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Posts tagged with sustainability
Posted: Nov 28, 2016 – 06:00 AM EST
Corporate responsibility (or its sister concepts such as sustainability, corporate citizenship, and the like) may have won “the battle of ideas”, being awarded with the status of its own in business schools and having dedicated departments in the world largest companies, it still remains a tucked away exotic island compared to well established continents of other management disciplines, such as strategy or marketing.
Posted: Oct 26, 2016 – 12:00 PM EST
From my experience of running dialogue programmes for numerous global corporations, I’ve discovered that the key to creating sustainable organisations is thinking and talking together.
Posted: Jun 29, 2016 – 06:00 AM EST
Business travel is necessary because it’s how many companies serve their clients. The ability to visit client locations represents the ability to show up, build relationships and deliver products on all accounts. Yet, sustainability is a growing concern, as business travel itself correlates strongly to high degrees of greenhouse emissions.
Posted: Jun 03, 2016 – 06:00 AM EST
In today’s world, many investors are looking closely at a company’s sustainability performance and risks. The Sustainability Accounting Standards Board (SASB) continues to advance the use of sustainability accounting standards that are backed by evidence-based research and stakeholder participation.
Posted: May 13, 2016 – 06:00 AM EST
By leveraging their comprehensive ESG database, Thomson Reuters helps companies’ baseline sustainability performance and stay ahead of emerging global sustainability trends. TR recently released their latest Greenhouse Gas Emissions report highlighting “sustainable growth,” in addition to reducing GHG emissions and alignment with the U.N. Guidelines.
Posted: May 11, 2016 – 06:00 AM EST
If you ask 100 people to name a “green company,” many would rattle off solar and other renewable energy companies, environmentally friendly non-toxic cleaning supplies manufacturers, or perhaps organic farm delivery services. In reality, the “green economy” is far more broad. According to the World Resources Institute, a “Green Economy can be thought of as an alternative vision for growth and development; one that can generate growth and improvements in people’s lives in ways consistent with sustainable development. A Green Economy promotes a triple bottom line: sustaining and advancing economic, environmental and social well-being.”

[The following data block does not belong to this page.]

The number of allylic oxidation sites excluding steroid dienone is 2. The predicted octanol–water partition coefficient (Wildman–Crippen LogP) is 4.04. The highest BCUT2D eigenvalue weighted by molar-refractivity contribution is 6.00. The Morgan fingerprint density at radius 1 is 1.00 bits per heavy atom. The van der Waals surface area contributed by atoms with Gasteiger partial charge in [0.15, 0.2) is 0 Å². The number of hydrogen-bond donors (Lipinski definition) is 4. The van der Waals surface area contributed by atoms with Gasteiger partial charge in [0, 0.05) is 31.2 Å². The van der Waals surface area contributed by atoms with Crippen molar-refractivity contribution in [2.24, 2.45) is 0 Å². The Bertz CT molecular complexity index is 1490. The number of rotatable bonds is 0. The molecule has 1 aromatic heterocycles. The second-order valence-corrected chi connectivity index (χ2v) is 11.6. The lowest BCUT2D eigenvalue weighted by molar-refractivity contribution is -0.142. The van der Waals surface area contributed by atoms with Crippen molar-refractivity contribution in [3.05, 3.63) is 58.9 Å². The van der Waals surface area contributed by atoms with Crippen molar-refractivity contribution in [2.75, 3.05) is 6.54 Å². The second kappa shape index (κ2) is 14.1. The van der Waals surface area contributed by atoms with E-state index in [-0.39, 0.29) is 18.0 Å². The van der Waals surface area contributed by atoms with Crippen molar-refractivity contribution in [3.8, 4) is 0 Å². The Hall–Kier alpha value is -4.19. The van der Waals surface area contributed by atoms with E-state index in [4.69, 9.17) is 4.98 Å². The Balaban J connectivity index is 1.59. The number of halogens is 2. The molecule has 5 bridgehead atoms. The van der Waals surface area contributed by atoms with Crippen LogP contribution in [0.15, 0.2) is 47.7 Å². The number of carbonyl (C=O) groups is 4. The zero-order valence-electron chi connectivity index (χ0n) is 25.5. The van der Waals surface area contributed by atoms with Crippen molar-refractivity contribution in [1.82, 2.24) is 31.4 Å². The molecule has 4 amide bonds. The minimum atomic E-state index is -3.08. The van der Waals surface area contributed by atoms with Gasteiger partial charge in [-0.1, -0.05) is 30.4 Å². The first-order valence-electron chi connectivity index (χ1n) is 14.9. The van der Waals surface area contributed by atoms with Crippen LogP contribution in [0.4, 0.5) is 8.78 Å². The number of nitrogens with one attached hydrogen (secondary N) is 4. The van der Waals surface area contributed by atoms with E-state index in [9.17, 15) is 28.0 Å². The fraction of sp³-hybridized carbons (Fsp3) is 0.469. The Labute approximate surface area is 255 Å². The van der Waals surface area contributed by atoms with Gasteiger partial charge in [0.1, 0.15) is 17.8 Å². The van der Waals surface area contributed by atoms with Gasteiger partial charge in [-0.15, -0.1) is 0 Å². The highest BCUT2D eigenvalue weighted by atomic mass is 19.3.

Posted: Apr 29, 2016 – 06:00 AM EST
Despite popular belief and the outcome of Loch’s study, the construction industry is making great strides toward sustainability and green building. Here are five ways these companies are showing their commitment to more eco-friendly building practices in 2016.
Posted: Apr 27, 2016 – 06:00 AM EST
For many of us, it's possible when we think of 'Crowdsourcing' that what comes to mind is the Kickstarter of an exciting cause or product that we recently contributed financially to (often to support a friend who’s involved in it) after seeing it promoted on social media. Crowdfunding, whilst the highest profile aspect, is, however, only part of a burgeoning ecosystem of crowdsourcing.
Posted: Apr 20, 2016 – 06:00 AM EST
The urgency to address climate change and other environmental challenges has never been greater. And encouragingly, there seems to be a constant and increasing beat of corporate commitments that range from pledging to use more renewable energy to making products that are more environmentally responsible. These wide-ranging commitments provide a clear indication to who is leading, who is partnering, and who may be lagging. What may not be as clear though is the degree to which businesses as a collective force are taking action.
Posted: Apr 06, 2016 – 06:00 AM EST
IKEA Sustainability Officer Steve Howard practically shook the earth when he announced early this year that the home furniture market had reached “peak stuff.” New product sales, he said, had already seen their heyday and were now entering a decline. And he wasn’t just speaking off the cuff—IKEA is currently positioning their business towards a circular economy while still hoping to double sales by 2020.
That would undoubtedly represent a watershed moment in sustainability—producing goods like home furnishings shrinks the world’s resources considerably. But the public’s desire for disposable, fashionable goods is what grew IKEA into the massive furniture provider it is today. So why would the company be considering such a sharp deviation from that business model?
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